THE HONORABLE DANIEL BOONE AND THE RULE OF LAW

16 CITATIONS· JANUARY 2010

By Bill Grewe

It was a look that could kill from a man who had. The stare of the Honorable Daniel Boone, appointed to the bench by Meriwether Lewis, was locked upon the plaintiff, a debt collector.

The judge did little to hide his sentiment. Nor was he expected to. Appointed not for experience, education or training, what qualified Boone for the bench was that he arrived in the West ahead of the law, and before those appearing in his court. He could simply pull rank at any time.

Boone had served with Washington, walked the streets of Philadelphia and St. Augustine in self-made buckskin clothes, visited Detroit as a Shawnee prisoner, was rumored to have made it to Yellowstone and-though the significance was not known at the time-led the relatives of Abraham Lincoln west. He was legendary. Whether he could read and write is uncertain. What was unquestioned was that, on this day, at this place, the law was what he said it was. The court of appeal was but a nearby patch affording 10 unobstructed paces.

Boone was not above challenge. A criminal defendant once said in a low voice that if Boone were not so old he'd take his fists to him. Boone's hunter's ears caught the discontent and he barked, "Let not my grey hairs stand in the way." The young man backed off.

On this day, though, the man of action paused in the shade of the large elm tree under which his court sat. At the defendant's table was an elderly widow whose husband had left her only two things: A cow and a sizable debt. The plaintiff collector, holding the debt, wanted the cow. If he got it, the widow would no longer have means to barter and eat.

The audience was silent as it waited for the judge to rule. He was one of them. Certainly, he would make quick work of the debt collector.

The scales of justice might be blind at times to consequences but not Boone. He knew hunger and destitution. The crowd was quiet. Boone just stared. Why was he hesitating?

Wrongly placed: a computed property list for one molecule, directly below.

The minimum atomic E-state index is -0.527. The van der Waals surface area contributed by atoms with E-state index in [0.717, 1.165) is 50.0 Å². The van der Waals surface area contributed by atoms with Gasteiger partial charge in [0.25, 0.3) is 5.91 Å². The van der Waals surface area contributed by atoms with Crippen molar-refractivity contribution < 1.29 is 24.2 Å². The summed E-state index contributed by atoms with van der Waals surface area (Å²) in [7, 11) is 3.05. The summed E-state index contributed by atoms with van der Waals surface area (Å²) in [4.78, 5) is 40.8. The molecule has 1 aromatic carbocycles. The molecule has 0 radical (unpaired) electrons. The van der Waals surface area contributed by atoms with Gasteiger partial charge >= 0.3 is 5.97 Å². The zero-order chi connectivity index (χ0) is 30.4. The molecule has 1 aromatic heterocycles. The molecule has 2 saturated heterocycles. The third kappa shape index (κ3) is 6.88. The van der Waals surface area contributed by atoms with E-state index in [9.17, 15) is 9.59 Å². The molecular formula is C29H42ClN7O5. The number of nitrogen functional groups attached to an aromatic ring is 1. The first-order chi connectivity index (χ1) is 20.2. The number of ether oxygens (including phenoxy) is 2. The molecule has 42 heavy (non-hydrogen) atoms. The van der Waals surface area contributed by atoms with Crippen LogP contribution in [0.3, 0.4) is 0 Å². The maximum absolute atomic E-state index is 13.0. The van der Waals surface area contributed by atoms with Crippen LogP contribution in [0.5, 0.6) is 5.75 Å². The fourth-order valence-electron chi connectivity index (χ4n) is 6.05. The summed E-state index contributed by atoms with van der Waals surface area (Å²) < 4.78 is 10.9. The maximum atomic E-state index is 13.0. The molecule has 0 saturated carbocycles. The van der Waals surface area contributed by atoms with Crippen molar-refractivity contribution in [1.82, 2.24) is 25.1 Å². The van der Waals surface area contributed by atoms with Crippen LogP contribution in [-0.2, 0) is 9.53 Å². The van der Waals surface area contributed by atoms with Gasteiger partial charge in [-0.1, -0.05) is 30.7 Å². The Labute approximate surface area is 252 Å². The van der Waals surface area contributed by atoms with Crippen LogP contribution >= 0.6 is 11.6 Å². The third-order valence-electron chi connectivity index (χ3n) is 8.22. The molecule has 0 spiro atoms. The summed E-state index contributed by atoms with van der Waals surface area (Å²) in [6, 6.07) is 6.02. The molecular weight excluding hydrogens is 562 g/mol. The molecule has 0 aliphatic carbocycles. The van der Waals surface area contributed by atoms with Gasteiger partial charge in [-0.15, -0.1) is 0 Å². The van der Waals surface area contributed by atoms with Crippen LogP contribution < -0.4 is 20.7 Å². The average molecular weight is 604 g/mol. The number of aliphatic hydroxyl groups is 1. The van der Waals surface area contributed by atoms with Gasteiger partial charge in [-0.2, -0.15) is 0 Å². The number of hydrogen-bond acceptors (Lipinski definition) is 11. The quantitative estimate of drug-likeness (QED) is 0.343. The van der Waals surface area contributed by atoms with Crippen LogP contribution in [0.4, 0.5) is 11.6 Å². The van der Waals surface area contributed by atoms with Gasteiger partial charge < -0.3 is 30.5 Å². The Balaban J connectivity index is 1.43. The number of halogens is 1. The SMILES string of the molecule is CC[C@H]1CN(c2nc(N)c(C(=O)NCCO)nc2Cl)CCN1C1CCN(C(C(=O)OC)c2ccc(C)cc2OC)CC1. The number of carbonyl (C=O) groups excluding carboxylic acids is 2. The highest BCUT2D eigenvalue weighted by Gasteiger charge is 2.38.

In 1769, Boone crossed the Blue Ridge Mountains, traversed the Cumberland Gap, and rested in Kentucky. It would change North America. In that same year, Father Junipero Serra headed north to found his missions and Captain James Cook was circumnavigating the globe. Serra had the church and its resources. Cook had the Navy. Boone had but a handful of friends in tow. His travels and actions were not within a military or religious framework but he might have had a consciousness of the rule of law.

When the first community of permanent settlers gathered in Kentucky, they collectively set about to adopt laws. Boone, unexpectedly, suggested restrictions on hunting. It was such a statement against interest that one would assume he was asked to repeat it.

Boone was a poor businessman. Repeatedly sued, he accepted the rulings of the court and, by all accounts, paid the judgments.

So, maybe Boone had accepted the rule of law as a principle to live by. But, looking at the litigants before him, he must have thought of the words of his mother.

Sometimes truth must defer to myth. Such was the case with Boone. In actuality, this man of the wild was his mother's son. In his youthful years, Boone would annually accompany his mother to a plot of land some distance from the homestead. There, in spring and summer, Boone and his mother would farm the land so that the family could survive the winter. No doubt, his mother thought out loud about what needed to be done so that the family would make it through; what the needs of the various family members were; and what her greater concerns were about the future and the family. Her concerns would have become the boy's.

Indeed. throughout his life, Boone was supplying a small community; defending families; rescuing those in need; and, simply, preparing for winter. Unlike Serra and Cook, he had no one to order, or rely upon. Boone was as much salt of the earth as the people in his court. The answer he sought must have been clear: Help the widow and be done with it.

Boone, eyes unwavering, continued his pause. The plaintiff debtor remained silent. He would force Judge Boone to rule. Finally, the Honorable Daniel Boone spoke. Looking directly at the debt collector he said, "Take it and go, but never look an honest man in the face again." Judge Boone then turned to the widow and promised her an even better cow. True to his word, he made good.

Bill Grewe handles civil litigation, personal injury and wrongful death cases in Ventura